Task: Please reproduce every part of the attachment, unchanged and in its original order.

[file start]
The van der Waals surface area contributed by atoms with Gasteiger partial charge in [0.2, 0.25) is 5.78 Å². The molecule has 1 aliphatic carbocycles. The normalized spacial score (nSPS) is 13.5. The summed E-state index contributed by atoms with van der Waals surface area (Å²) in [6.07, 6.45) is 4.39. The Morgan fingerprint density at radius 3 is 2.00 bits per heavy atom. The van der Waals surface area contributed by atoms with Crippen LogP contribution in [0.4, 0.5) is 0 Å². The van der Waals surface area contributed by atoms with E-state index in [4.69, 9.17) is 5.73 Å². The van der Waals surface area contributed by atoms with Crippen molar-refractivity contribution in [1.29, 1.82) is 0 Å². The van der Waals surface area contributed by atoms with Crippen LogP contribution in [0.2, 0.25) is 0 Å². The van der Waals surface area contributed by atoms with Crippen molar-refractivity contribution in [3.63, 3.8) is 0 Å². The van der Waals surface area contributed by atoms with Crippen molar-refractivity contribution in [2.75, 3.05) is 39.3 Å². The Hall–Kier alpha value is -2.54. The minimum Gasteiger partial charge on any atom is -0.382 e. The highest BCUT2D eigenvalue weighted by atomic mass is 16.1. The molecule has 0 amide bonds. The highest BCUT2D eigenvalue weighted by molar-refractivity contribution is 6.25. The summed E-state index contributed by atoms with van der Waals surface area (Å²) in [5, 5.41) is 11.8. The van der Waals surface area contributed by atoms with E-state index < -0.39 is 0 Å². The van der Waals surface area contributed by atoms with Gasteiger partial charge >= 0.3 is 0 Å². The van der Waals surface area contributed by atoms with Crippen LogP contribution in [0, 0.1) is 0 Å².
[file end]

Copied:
The van der Waals surface area contributed by atoms with Gasteiger partial charge in [0.2, 0.25) is 5.78 Å². The molecule has 1 aliphatic carbocycles. The normalized spacial score (nSPS) is 13.5. The summed E-state index contributed by atoms with van der Waals surface area (Å²) in [6.07, 6.45) is 4.39. The Morgan fingerprint density at radius 3 is 2.00 bits per heavy atom. The van der Waals surface area contributed by atoms with Crippen LogP contribution in [0.4, 0.5) is 0 Å². The van der Waals surface area contributed by atoms with E-state index in [4.69, 9.17) is 5.73 Å². The van der Waals surface area contributed by atoms with Crippen molar-refractivity contribution in [1.29, 1.82) is 0 Å². The van der Waals surface area contributed by atoms with Crippen LogP contribution in [0.2, 0.25) is 0 Å². The van der Waals surface area contributed by atoms with Crippen molar-refractivity contribution in [3.63, 3.8) is 0 Å². The van der Waals surface area contributed by atoms with Crippen molar-refractivity contribution in [2.75, 3.05) is 39.3 Å². The Hall–Kier alpha value is -2.54. The minimum Gasteiger partial charge on any atom is -0.382 e. The highest BCUT2D eigenvalue weighted by atomic mass is 16.1. The molecule has 0 amide bonds. The highest BCUT2D eigenvalue weighted by molar-refractivity contribution is 6.25. The summed E-state index contributed by atoms with van der Waals surface area (Å²) in [5, 5.41) is 11.8. The van der Waals surface area contributed by atoms with E-state index < -0.39 is 0 Å². The van der Waals surface area contributed by atoms with Gasteiger partial charge >= 0.3 is 0 Å². The van der Waals surface area contributed by atoms with Crippen LogP contribution in [0, 0.1) is 0 Å².